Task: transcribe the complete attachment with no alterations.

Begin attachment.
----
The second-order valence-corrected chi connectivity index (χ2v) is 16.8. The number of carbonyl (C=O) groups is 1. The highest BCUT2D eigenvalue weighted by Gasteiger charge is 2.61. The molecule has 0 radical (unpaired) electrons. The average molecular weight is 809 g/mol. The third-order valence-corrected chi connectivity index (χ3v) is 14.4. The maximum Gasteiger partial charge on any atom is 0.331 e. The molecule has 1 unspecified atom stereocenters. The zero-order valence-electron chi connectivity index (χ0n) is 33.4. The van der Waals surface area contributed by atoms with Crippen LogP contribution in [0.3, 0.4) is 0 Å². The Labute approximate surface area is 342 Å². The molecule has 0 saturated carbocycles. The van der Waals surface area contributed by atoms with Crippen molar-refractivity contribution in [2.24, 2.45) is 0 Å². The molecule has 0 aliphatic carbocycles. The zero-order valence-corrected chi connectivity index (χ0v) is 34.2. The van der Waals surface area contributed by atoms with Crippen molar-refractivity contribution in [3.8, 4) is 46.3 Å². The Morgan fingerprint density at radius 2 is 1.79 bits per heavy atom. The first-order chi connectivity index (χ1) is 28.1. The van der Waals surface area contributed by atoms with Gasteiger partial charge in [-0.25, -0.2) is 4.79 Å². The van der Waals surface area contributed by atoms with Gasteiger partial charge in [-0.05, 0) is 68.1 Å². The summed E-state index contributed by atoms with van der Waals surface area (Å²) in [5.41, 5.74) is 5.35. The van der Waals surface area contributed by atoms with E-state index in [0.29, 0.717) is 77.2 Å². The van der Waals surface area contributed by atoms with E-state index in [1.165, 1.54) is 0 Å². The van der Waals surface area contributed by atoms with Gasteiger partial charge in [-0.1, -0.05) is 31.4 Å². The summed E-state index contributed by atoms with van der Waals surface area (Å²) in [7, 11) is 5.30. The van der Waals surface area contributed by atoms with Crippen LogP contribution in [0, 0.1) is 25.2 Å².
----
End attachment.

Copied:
The second-order valence-corrected chi connectivity index (χ2v) is 16.8. The number of carbonyl (C=O) groups is 1. The highest BCUT2D eigenvalue weighted by Gasteiger charge is 2.61. The molecule has 0 radical (unpaired) electrons. The average molecular weight is 809 g/mol. The third-order valence-corrected chi connectivity index (χ3v) is 14.4. The maximum Gasteiger partial charge on any atom is 0.331 e. The molecule has 1 unspecified atom stereocenters. The zero-order valence-electron chi connectivity index (χ0n) is 33.4. The van der Waals surface area contributed by atoms with Crippen LogP contribution in [0.3, 0.4) is 0 Å². The Labute approximate surface area is 342 Å². The molecule has 0 saturated carbocycles. The van der Waals surface area contributed by atoms with Crippen molar-refractivity contribution in [2.24, 2.45) is 0 Å². The molecule has 0 aliphatic carbocycles. The zero-order valence-corrected chi connectivity index (χ0v) is 34.2. The van der Waals surface area contributed by atoms with Crippen molar-refractivity contribution in [3.8, 4) is 46.3 Å². The Morgan fingerprint density at radius 2 is 1.79 bits per heavy atom. The first-order chi connectivity index (χ1) is 28.1. The van der Waals surface area contributed by atoms with Gasteiger partial charge in [-0.25, -0.2) is 4.79 Å². The van der Waals surface area contributed by atoms with Gasteiger partial charge in [-0.05, 0) is 68.1 Å². The summed E-state index contributed by atoms with van der Waals surface area (Å²) in [5.41, 5.74) is 5.35. The van der Waals surface area contributed by atoms with E-state index in [0.29, 0.717) is 77.2 Å². The van der Waals surface area contributed by atoms with E-state index in [1.165, 1.54) is 0 Å². The van der Waals surface area contributed by atoms with Gasteiger partial charge in [-0.1, -0.05) is 31.4 Å². The summed E-state index contributed by atoms with van der Waals surface area (Å²) in [7, 11) is 5.30. The van der Waals surface area contributed by atoms with Crippen LogP contribution in [0, 0.1) is 25.2 Å².